New journalism.

In a fascinating piece for today’s edition of The Guardian, the always thought-provoling  Jeff Jarvis suggests that those who wish to continue in paid journalism should consider a “future no longer controlled by a single newspaper but instead by an ecosystem made up of many players with varying motives, means and models, working collaboratively in networks”

We see the faint beginnings of this ecosystem today in the 10,000 hyperlocal bloggers who operate in the US, according to the hyperlocal network outside.in. They are being joined, almost daily it seems, by unemployed professional journalists intent on continuing to report and eating while doing so – for example the New Jersey Newsroom, the Ann Arbor Chronicle, and My Football Writer in Norwich. At CUNY, we surveyed more than 100 of these local-site proprietors and some are becoming profitable.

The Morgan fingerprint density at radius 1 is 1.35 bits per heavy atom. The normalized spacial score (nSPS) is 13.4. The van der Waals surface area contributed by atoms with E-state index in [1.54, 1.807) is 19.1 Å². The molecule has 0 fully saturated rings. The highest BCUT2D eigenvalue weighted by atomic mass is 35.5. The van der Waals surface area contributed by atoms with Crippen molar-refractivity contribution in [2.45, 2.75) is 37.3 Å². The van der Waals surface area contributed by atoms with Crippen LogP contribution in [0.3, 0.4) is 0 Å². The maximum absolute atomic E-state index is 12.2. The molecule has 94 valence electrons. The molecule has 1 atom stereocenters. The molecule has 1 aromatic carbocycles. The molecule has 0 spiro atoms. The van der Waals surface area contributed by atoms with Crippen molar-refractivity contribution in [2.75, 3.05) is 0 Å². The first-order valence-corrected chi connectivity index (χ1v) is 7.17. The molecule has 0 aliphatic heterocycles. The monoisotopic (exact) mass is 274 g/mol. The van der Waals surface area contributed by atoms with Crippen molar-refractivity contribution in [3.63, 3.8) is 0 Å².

Keep in mind that few, if any, of these bloggers and journalists have experience in business, advertising or sales. So in our project, we suggest that there are many ways to optimise their businesses. Start by improving the products and services they offer to local traders. Then add the potential of regional advertising that will need outlets when the metro paper dies, as well as smaller networks made up of a few towns or built around interests such as parenting or sports. We even see potential for e-commerce revenue, following the example of the Telegraph, which sells hangers and hats, and now Utah’s Salt Lake Tribune, which has begun selling homes………………..[link]

 • Jeff Jarvis blogs at buzzmachine.com

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